I seem to be stuck in the breakfast mode these days, but now a couple of sweet breads to balance yesterday's savory recipes.
The first is a coffee cake I've been making for 30 years or more, and the inspiration at that time came from a decades old cookbook. This is one of those lovely recipes that stand up to all manner of tinkering, my favorite kind. Today's version has raspberries, but it can be made with lots of other fruits or without any fruit at all. The nicest part of it is that, if you have a food processor, it takes about five minutes to stir up. Even without that great appliance, this is a very quick bread that looks like it took a lot longer.
Crumb Coffee Cake
3 c flour
1 T baking powder
1 1/2 c sugar—may use all white sugar or a mixture of white and brown sugars
1 to 2 t cinnamon
1/2 t nutmeg
1/2 c butter, cut in thin slices
3 large eggs
1 c milk
1 t vanilla
1/2 c almonds—see preparation comment below
1 c fresh or frozen raspberries—do not thaw
To prepare almonds: If using a food processor, put whole almonds in and chop coarsely. Set aside in a 2 cup measure. If you do not have a food processor, use sliced or chopped almonds for this recipe.
Combine dry ingredients in the bowl of the processor (or in a large mixing bowl). Cut in the butter until the mixture has the consistency of coarse meal. Remove some of the crumb mixture to the measuring cup with the almonds so that you have a total of 1 1/2 cups of crumbs and almonds. Set this aside.
Put the three eggs around the top of the dry ingredients and pour the milk and vanilla over. Process or beat by hand just until smooth. The batter will be quite thin.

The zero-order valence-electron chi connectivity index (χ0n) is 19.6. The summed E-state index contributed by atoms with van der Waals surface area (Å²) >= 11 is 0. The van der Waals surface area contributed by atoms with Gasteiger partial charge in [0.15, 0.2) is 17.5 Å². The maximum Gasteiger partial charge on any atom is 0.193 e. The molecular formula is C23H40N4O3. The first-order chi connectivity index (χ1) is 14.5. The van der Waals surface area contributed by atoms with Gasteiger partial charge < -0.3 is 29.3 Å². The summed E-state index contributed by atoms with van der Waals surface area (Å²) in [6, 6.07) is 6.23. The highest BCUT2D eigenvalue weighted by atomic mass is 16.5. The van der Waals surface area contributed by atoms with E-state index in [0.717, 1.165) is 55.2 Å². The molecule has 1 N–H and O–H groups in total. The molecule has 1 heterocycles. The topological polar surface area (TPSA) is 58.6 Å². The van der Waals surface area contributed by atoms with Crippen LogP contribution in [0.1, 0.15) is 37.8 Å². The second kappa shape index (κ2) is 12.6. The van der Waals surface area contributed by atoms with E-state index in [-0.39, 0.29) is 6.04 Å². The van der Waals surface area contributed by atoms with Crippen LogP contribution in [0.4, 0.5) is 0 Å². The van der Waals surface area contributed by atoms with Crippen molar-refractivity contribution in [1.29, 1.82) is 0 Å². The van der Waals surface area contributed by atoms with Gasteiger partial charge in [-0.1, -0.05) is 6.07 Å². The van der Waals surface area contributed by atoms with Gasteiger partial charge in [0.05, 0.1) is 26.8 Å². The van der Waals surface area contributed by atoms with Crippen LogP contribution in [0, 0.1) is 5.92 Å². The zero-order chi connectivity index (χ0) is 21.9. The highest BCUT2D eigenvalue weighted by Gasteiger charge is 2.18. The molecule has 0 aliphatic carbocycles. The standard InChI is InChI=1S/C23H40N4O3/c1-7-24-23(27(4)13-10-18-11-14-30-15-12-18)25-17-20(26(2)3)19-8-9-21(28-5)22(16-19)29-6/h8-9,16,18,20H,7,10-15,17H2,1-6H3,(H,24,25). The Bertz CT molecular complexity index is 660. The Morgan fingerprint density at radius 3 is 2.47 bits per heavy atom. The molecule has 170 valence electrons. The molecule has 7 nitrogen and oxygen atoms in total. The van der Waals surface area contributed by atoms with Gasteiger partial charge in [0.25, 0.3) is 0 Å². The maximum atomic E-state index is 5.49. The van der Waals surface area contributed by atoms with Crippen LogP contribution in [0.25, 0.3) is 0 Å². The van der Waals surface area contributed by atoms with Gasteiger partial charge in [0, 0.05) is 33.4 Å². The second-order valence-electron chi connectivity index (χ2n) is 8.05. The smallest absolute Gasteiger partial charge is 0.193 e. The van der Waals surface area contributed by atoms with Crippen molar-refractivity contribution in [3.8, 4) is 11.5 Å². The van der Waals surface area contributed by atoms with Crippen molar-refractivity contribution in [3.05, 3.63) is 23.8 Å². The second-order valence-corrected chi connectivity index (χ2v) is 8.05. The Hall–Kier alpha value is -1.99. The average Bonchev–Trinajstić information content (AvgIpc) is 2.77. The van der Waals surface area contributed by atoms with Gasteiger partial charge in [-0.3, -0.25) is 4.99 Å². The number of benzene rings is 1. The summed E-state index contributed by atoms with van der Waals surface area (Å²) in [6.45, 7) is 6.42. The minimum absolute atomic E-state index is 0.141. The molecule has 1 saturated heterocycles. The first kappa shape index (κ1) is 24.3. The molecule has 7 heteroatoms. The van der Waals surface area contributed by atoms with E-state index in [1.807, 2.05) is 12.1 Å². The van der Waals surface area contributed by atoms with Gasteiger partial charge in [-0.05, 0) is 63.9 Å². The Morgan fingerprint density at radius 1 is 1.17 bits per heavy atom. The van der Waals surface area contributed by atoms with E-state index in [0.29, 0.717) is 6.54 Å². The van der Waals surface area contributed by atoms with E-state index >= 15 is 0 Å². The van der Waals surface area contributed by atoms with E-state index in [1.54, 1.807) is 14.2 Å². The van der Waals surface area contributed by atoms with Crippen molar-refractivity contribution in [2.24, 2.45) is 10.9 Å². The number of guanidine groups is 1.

Spray a 9 X 13 pan with cooking spray and pour the batter into the pan. Sprinkle the raspberries evenly over the top and then spread with the nut/crumb mixture, covering all the batter. Bake at 350 degrees for about 25 to 30 minutes or until done. (If using frozen berries, you may need to add a few minutes of baking time.)
Some other variations to consider: Any berries can be substituted for the raspberries, as can finely diced apple, raisins or other dried fruit. The nuts can be omitted or walnuts or pecans used instead. Applesauce can be substituted for the milk; with this variation, add 1/2 teaspoon baking soda and reduce the baking powder to 2 1/2 teaspoons. Add more or less cinnamon or substitute almond for the vanilla.
Now for a coffee cake that will require only a little more time but more preplanning. I recently stirred up enough sweet dough for two loaves of bread and made it into two raspberry filled coffee cakes. The shaping was amazingly easy, but the results were really very attractive.
Raspberry Filled Yeast Coffee Cake
1 batch sweet yeast dough, enough for 2 loaves of bread
Powdered sugar frosting
When the dough has risen and is ready to be shaped, divide in half. Roll each one into a square about 12 inches or so on each side. It should be no more than one half inch thick. Transfer the square to a well-oiled baking sheet.
A couple of hints: